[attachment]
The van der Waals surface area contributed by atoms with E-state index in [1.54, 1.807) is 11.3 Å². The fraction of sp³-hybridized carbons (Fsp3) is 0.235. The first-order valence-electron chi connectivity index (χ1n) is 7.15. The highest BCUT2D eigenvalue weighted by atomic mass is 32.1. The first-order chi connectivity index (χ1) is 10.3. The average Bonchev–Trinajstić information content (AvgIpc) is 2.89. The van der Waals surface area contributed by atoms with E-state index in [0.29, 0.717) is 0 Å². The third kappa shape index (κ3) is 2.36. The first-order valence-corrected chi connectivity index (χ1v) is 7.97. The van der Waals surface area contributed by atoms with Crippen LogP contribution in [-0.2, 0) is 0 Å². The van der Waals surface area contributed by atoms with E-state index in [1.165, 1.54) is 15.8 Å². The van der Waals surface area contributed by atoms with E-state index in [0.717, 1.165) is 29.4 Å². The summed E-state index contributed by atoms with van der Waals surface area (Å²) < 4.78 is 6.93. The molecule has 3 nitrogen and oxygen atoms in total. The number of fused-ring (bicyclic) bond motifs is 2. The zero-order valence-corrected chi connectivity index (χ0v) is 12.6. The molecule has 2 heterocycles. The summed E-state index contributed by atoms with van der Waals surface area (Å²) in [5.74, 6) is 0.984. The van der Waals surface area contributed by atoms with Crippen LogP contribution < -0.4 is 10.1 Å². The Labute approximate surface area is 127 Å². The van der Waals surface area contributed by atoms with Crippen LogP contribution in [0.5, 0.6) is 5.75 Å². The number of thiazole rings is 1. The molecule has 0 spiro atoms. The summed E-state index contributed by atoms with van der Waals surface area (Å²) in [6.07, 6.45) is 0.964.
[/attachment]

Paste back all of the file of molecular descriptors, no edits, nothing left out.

The van der Waals surface area contributed by atoms with E-state index in [1.54, 1.807) is 11.3 Å². The fraction of sp³-hybridized carbons (Fsp3) is 0.235. The first-order valence-electron chi connectivity index (χ1n) is 7.15. The highest BCUT2D eigenvalue weighted by atomic mass is 32.1. The first-order chi connectivity index (χ1) is 10.3. The average Bonchev–Trinajstić information content (AvgIpc) is 2.89. The van der Waals surface area contributed by atoms with E-state index in [0.29, 0.717) is 0 Å². The third kappa shape index (κ3) is 2.36. The first-order valence-corrected chi connectivity index (χ1v) is 7.97. The van der Waals surface area contributed by atoms with Crippen LogP contribution in [-0.2, 0) is 0 Å². The van der Waals surface area contributed by atoms with E-state index in [1.165, 1.54) is 15.8 Å². The van der Waals surface area contributed by atoms with E-state index in [0.717, 1.165) is 29.4 Å². The summed E-state index contributed by atoms with van der Waals surface area (Å²) < 4.78 is 6.93. The molecule has 3 nitrogen and oxygen atoms in total. The number of fused-ring (bicyclic) bond motifs is 2. The zero-order valence-corrected chi connectivity index (χ0v) is 12.6. The molecule has 2 heterocycles. The summed E-state index contributed by atoms with van der Waals surface area (Å²) in [5.74, 6) is 0.984. The van der Waals surface area contributed by atoms with Crippen LogP contribution < -0.4 is 10.1 Å². The Labute approximate surface area is 127 Å². The van der Waals surface area contributed by atoms with Crippen LogP contribution in [0.5, 0.6) is 5.75 Å². The number of thiazole rings is 1. The molecule has 0 spiro atoms. The summed E-state index contributed by atoms with van der Waals surface area (Å²) in [6.07, 6.45) is 0.964.